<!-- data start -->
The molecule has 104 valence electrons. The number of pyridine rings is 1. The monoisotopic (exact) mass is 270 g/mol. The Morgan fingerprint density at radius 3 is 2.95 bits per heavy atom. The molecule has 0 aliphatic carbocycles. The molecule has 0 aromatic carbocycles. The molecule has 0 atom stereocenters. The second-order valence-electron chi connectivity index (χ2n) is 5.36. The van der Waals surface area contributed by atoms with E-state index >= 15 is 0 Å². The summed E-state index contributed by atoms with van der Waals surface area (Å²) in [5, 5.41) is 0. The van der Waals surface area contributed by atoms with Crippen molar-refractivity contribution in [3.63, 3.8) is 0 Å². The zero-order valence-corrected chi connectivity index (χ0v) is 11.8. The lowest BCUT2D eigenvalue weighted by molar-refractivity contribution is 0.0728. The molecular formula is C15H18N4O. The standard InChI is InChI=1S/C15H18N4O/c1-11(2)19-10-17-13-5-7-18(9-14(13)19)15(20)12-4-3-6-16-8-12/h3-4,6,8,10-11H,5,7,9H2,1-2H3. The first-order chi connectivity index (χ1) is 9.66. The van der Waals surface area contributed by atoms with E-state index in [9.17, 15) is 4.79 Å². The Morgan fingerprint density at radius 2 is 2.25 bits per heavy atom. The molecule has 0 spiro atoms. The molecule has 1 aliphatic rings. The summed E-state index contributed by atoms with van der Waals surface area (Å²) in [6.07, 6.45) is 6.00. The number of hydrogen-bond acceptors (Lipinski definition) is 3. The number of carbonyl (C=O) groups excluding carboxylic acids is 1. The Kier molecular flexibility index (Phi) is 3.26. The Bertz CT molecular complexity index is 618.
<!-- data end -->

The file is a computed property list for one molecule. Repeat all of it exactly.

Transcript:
The molecule has 104 valence electrons. The number of pyridine rings is 1. The monoisotopic (exact) mass is 270 g/mol. The Morgan fingerprint density at radius 3 is 2.95 bits per heavy atom. The molecule has 0 aliphatic carbocycles. The molecule has 0 aromatic carbocycles. The molecule has 0 atom stereocenters. The second-order valence-electron chi connectivity index (χ2n) is 5.36. The van der Waals surface area contributed by atoms with E-state index >= 15 is 0 Å². The summed E-state index contributed by atoms with van der Waals surface area (Å²) in [5, 5.41) is 0. The van der Waals surface area contributed by atoms with Crippen molar-refractivity contribution in [3.63, 3.8) is 0 Å². The zero-order valence-corrected chi connectivity index (χ0v) is 11.8. The lowest BCUT2D eigenvalue weighted by molar-refractivity contribution is 0.0728. The molecular formula is C15H18N4O. The standard InChI is InChI=1S/C15H18N4O/c1-11(2)19-10-17-13-5-7-18(9-14(13)19)15(20)12-4-3-6-16-8-12/h3-4,6,8,10-11H,5,7,9H2,1-2H3. The first-order chi connectivity index (χ1) is 9.66. The van der Waals surface area contributed by atoms with E-state index in [9.17, 15) is 4.79 Å². The Morgan fingerprint density at radius 2 is 2.25 bits per heavy atom. The molecule has 0 spiro atoms. The molecule has 1 aliphatic rings. The summed E-state index contributed by atoms with van der Waals surface area (Å²) in [6.07, 6.45) is 6.00. The number of hydrogen-bond acceptors (Lipinski definition) is 3. The number of carbonyl (C=O) groups excluding carboxylic acids is 1. The Kier molecular flexibility index (Phi) is 3.26. The Bertz CT molecular complexity index is 618.